Tickets will sell out fast, so please book now.  We look forward to seeing you at the cinema!

Sandra Schulberg & the IndieCollect Team
Steve Blakely, Israel Ehrisman, Kirsten Larvick, Omchand Gee, John Custudio, Oskar Miarka, Zenith Haas, Na’Imah Pope, Audrey Pierson

Ticket: https://www.eventbrite.com/e/in-the-soup-tribeca-film-festival-tickets-44153699905

The small-gage format motion picture camera

East / West Zeiss Ikon

It’s a privilege to know the history of the cinema, my NYU grad school’s primary was Cinema Study, it was not the Tisch School of the Arts that time, was the program of the Graduate School of Arts and Science (GSAS). But I’ve joined and started Plasmatics for the 2nd year of Grad school, and I’ve dropped out. But I have BFA, and my major was the Motion Picture in general, I have extensive knowledge of both side, the scientific side of the motion picture industry, and the entertainment business end. I am a retiree from the motion picture production business, but I am still learning the history of the motion picture science. I just discovered 1950’s East Germany’s Zeiss Ikon history was fascinating and somehow tragic, but those innovations are still alive, and we’re benefiting in this days. I became the collector of the small-gage format motion picture camera, and I love it.

In The Soup

 

Directed by

Alexandre Rockwell

Writing Credits (in alphabetical order)

Sollace Mitchell (as Tim Kissell)
Alexandre Rockwell

Cast (in credits order) verified as complete

Steve Buscemi Steve Buscemi
Seymour Cassel Seymour Cassel
Jennifer Beals Jennifer Beals
Pat Moya Pat Moya
Dang
Will Patton Will Patton
Skippy
Sully Boyar Sully Boyar
Old Man
Steven Randazzo Steven Randazzo
Louis Barfardi
Francesco Messina Francesco Messina
Frank Barfardi
Jim Jarmusch Jim Jarmusch
Monty
Carol Kane Carol Kane
Barbara
Stanley Tucci Stanley Tucci
Gregoire
Rockets Redglare Rockets Redglare
Guy
Elizabeth Bracco Elizabeth Bracco
Debi Mazar Debi Mazar
Sam Rockwell Sam Rockwell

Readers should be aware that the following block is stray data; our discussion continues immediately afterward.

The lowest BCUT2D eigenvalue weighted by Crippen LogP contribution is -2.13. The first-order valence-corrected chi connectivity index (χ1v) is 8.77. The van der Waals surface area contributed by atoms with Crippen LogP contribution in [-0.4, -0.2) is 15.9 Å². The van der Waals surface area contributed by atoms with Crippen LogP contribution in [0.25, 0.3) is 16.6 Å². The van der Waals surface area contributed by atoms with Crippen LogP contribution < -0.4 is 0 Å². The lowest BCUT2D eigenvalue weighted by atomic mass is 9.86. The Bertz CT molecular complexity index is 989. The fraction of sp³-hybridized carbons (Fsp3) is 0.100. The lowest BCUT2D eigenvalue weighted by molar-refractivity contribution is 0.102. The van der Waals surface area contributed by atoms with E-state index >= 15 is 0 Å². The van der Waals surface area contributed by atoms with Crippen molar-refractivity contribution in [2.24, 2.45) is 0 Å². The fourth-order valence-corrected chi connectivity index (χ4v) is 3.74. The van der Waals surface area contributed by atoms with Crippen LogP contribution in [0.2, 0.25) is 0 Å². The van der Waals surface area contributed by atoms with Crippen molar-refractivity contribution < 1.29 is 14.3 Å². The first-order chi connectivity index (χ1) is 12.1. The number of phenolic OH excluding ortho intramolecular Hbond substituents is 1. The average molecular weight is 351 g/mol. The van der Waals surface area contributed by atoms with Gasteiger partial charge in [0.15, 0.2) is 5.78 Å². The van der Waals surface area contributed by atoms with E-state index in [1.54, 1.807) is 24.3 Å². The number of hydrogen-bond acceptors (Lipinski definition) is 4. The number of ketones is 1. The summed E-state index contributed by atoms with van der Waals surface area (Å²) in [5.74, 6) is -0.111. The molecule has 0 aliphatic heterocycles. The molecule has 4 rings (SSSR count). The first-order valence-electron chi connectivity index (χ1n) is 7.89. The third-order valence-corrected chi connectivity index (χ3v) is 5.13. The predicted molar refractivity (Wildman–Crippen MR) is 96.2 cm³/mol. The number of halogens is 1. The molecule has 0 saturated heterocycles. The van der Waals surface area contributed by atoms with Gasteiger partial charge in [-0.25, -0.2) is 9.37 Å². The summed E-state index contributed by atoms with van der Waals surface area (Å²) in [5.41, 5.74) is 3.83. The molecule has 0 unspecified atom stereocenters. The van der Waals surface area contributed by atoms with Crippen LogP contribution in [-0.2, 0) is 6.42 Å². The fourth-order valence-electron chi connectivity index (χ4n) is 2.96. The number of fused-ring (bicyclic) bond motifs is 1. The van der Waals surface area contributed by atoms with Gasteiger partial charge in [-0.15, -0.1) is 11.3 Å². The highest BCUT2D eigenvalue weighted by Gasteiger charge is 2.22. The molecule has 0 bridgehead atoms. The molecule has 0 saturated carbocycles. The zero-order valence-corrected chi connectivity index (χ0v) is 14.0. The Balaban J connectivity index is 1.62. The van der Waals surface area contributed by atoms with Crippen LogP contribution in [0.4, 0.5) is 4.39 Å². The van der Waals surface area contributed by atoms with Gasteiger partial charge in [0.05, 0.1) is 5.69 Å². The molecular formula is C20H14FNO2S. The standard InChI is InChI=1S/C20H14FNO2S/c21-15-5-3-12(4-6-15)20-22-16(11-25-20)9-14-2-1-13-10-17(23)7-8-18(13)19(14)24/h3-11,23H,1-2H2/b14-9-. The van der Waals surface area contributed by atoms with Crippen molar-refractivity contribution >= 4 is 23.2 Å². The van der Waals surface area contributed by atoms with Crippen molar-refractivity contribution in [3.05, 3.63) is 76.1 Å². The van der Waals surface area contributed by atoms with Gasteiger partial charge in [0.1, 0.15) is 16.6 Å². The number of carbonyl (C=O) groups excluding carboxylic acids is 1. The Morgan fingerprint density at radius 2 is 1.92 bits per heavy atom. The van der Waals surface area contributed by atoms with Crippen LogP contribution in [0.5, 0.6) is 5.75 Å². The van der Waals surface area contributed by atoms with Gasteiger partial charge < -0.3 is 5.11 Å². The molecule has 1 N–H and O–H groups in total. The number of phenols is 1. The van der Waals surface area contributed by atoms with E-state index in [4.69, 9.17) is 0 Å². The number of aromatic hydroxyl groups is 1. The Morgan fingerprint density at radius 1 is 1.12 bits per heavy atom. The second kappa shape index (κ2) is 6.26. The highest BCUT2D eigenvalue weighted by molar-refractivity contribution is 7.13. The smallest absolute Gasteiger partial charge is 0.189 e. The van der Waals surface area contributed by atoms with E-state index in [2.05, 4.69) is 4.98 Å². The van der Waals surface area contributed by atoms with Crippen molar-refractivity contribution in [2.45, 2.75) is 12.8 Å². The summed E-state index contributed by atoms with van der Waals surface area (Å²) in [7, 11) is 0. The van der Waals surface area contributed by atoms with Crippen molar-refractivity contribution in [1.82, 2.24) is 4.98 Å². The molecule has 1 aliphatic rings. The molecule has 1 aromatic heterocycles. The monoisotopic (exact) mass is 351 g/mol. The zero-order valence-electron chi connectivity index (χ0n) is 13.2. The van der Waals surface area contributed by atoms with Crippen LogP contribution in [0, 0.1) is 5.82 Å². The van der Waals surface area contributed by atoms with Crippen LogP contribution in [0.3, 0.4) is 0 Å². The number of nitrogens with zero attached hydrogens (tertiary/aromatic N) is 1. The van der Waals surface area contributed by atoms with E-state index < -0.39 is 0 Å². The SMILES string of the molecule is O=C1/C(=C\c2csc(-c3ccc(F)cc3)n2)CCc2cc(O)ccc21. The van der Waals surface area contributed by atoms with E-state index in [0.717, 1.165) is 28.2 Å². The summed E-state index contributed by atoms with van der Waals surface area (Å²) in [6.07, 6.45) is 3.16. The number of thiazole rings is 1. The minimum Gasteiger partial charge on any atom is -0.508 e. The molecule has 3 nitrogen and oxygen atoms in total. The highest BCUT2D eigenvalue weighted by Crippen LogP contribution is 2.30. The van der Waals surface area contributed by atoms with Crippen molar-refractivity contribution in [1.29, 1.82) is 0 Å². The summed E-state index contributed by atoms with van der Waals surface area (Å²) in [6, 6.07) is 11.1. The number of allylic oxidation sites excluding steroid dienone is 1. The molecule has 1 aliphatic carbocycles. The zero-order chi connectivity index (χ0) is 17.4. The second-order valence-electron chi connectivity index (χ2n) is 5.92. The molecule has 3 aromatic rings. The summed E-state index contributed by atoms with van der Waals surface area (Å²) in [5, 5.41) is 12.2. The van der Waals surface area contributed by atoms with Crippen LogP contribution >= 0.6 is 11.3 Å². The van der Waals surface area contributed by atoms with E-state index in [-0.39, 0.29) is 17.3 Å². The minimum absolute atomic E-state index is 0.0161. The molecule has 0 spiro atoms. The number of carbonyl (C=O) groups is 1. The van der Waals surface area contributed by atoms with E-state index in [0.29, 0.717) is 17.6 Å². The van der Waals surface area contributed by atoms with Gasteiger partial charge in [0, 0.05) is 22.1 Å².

Ruth Maleczech Ruth Maleczech
Mrs. Rollo
David Cantler David Cantler
Joe’s Son
Tessie Hogan Tessie Hogan
Joe’s Ex-Wife
Jaime Sánchez Jaime Sánchez
Uncle Teo
Svetlana Rockwell Svetlana Rockwell
Ukrainian Lady Tenant
Paul Herman Paul Herman
E-Z Rent-A-Car Clerk
Richard Boes Richard Boes
Nietzche
Tony Kitaras Tony Kitaras
Dostoevsky
Keivyn McNeill Grayes Keivyn McNeill Grayes
Cop’s Son
Robinson Youngblood Robinson Youngblood
Cop
Michael J. Anderson Michael J. Anderson
Little Man (as Mike Anderson)
Ingrid Uribe Ingrid Uribe
Angelica’s Niece
Wilson Galarza Wilson Galarza
Angelica’s Nephew
Ramon O'Neill Ramon O’Neill
Angelica’s Nephew
Anibal O. Lleras Anibal O. Lleras
Uncle Teo’s Friend
Rest of cast listed alphabetically:
Steve Axelrod Steve Axelrod
Porn clerk (uncredited)
Chosei Funahara Chosei Funahara
Bar patron (uncredited)

Produced by

Hank Blumenthal producer
Pascal Caucheteux producer
Chosei Funahara co-executive producer
James Schamus associate producer
Jim Stark producer
Junichi Suzuki co-executive producer
Ryuichi Suzuki executive producer

Music by

Mader

Cinematography by

Phil Parmet

Film Editing by

Dana Congdon

Production Design by

Mark Friedberg

Art Direction by

Ginger Tougas

Costume Design by

Elizabeth Bracco

Makeup Department

Lori Hicks hair stylist / makeup artist

Production Management

Craig Markey production manager

Second Unit Director or Assistant Director

David Alberico assistant director
Marybeth Hagner assistant director
Rob Hallenbake assistant director

Sound Department

George A. Lara foley mixer
Julie Lindner assistant sound editor
Paul P. Soucek additional sound effects
Brian Vancho foley artist
Pawel Wdowczak sound mixer

Camera and Electrical Department

Denise Brassard first assistant camera
David Larue grip
David C. Lawson second assistant camera
Charles Libin additional cinematographer / gaffer
Mark Schwentner best boy
William M. Weberg key grip

Costume and Wardrobe Department

Virginia D. Patton wardrobe supervisor

Editorial Department

Brian Logan apprentice editor

Location Management

Tim Tyler location assistant

Music Department

Peter Gordon music arranger / music producer
Eric Liljestrand music engineer
Mader music arranger
Samantha Rosenfelds music production coordinator

Other crew

George Camarda script supervisor
Alfonso Gomez-Rejon intern
Mickey Cottrell publicist (uncredited)

Thanks

Simon Brook special thanks

 

Institute History 1993 Sundance Film Festival in Tokyo

1992 Sundance Film Festival